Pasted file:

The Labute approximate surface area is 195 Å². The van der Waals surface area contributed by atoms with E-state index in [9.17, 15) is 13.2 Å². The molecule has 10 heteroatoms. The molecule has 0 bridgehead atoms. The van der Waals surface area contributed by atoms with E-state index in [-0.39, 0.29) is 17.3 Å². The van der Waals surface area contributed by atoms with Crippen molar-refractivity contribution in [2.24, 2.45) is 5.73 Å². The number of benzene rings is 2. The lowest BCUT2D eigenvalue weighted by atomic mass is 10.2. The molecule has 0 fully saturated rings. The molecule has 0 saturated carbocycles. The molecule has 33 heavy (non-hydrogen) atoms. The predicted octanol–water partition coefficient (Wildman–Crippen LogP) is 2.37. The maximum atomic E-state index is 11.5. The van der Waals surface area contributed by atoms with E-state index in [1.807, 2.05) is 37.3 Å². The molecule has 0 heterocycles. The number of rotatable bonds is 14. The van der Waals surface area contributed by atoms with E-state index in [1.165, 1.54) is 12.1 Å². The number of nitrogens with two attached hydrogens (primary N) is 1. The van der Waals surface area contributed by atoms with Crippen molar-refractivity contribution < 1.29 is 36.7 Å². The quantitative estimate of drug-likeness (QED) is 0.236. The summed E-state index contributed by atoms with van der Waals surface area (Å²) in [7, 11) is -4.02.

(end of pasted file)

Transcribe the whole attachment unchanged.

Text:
The Labute approximate surface area is 195 Å². The van der Waals surface area contributed by atoms with E-state index in [9.17, 15) is 13.2 Å². The molecule has 10 heteroatoms. The molecule has 0 bridgehead atoms. The van der Waals surface area contributed by atoms with E-state index in [-0.39, 0.29) is 17.3 Å². The van der Waals surface area contributed by atoms with Crippen molar-refractivity contribution in [2.24, 2.45) is 5.73 Å². The number of benzene rings is 2. The lowest BCUT2D eigenvalue weighted by atomic mass is 10.2. The molecule has 0 fully saturated rings. The molecule has 0 saturated carbocycles. The molecule has 33 heavy (non-hydrogen) atoms. The predicted octanol–water partition coefficient (Wildman–Crippen LogP) is 2.37. The maximum atomic E-state index is 11.5. The van der Waals surface area contributed by atoms with E-state index in [1.807, 2.05) is 37.3 Å². The molecule has 0 heterocycles. The number of rotatable bonds is 14. The van der Waals surface area contributed by atoms with E-state index in [1.165, 1.54) is 12.1 Å². The number of nitrogens with two attached hydrogens (primary N) is 1. The van der Waals surface area contributed by atoms with Crippen molar-refractivity contribution < 1.29 is 36.7 Å². The quantitative estimate of drug-likeness (QED) is 0.236. The summed E-state index contributed by atoms with van der Waals surface area (Å²) in [7, 11) is -4.02.